“Here’s the thing: if the price was LOW, I ditched the application straightaway … Good clients are afraid of cheap freelancers.”
Because low-cost freelancers earn their money through volume — they’re playing the quantity game.
They charge less and so have to take on many projects at once. Which means they can’t give any single project the time and attention it deserves.
But high-value clients are more concerned with quality.
Six-figure freelancer Preston Lee says:
“Learning to value your work properly leads to huge amounts of success as a freelancer because it allows you to charge more, turn down jobs you’ll end up hating, and ultimately be more satisfied with the work you do.”
There’s a case study in Robert Cialdini’s book “Influence” about a jeweler.
The jeweler managed to sell out of turquoise jewelry because it was accidentally priced at double its initial price.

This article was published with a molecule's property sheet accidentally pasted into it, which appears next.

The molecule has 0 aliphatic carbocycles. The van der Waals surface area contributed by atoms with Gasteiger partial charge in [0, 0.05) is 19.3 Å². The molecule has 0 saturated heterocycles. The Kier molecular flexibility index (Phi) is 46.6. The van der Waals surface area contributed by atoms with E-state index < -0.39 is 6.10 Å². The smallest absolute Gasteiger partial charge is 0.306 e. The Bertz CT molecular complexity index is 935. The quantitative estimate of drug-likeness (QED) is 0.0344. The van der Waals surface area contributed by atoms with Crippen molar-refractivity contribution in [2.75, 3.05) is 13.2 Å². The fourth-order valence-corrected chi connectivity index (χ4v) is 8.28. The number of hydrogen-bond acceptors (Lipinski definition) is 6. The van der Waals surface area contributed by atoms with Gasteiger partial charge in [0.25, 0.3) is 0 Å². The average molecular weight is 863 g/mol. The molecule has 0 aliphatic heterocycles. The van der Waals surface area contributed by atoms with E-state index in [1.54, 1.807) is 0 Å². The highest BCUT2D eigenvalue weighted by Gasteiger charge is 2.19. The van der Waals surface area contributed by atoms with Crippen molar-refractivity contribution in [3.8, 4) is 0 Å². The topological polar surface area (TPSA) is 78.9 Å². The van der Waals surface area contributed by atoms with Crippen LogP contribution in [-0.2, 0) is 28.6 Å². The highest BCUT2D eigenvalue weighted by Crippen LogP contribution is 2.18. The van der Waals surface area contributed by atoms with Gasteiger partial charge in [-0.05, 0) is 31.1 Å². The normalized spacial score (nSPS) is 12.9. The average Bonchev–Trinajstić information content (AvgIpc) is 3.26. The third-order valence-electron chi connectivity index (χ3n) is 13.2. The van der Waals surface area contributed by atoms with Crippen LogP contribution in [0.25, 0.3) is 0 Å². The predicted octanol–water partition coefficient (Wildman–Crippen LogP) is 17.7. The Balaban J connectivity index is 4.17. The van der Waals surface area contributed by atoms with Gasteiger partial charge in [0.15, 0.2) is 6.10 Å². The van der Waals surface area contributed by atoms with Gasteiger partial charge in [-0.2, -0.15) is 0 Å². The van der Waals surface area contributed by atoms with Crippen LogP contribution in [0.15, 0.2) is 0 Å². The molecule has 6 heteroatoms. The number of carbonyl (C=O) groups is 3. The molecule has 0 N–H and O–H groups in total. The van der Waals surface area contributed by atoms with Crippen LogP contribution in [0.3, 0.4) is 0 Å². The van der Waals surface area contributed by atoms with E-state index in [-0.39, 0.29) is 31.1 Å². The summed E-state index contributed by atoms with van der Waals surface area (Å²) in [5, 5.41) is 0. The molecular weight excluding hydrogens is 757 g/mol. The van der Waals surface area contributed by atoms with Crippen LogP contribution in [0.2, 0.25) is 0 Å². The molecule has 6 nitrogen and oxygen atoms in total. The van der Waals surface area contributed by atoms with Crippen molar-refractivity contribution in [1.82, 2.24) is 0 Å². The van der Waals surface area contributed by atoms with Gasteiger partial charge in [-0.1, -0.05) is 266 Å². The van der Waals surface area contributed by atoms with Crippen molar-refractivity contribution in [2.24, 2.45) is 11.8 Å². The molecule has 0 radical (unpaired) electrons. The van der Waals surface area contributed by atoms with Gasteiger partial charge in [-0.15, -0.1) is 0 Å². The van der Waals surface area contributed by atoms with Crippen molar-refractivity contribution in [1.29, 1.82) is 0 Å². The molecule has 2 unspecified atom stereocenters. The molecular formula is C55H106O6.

The price was supposed to be cut because the turquoise jewelry wasn’t selling well. But instead, the inflated price made it irresistible to buyers.
After the price was raised, the context of turquoise jewelry had a “high-value” in the buyer’s minds.
Bottom-line: A high price generally denotes high-value, and a low price generally denotes low-value.
And that’s not all.
When you charge less and take on more work to make ends meet, you also suffer from “opportunity cost.”
You’ll miss out on opportunities to find and market yourself to new clients.
According to Upwork’s Freelancing in America: 2016 Survey, half of freelancers are raising their rates.
To attract high-value clients, join them and start charging what you’re worth.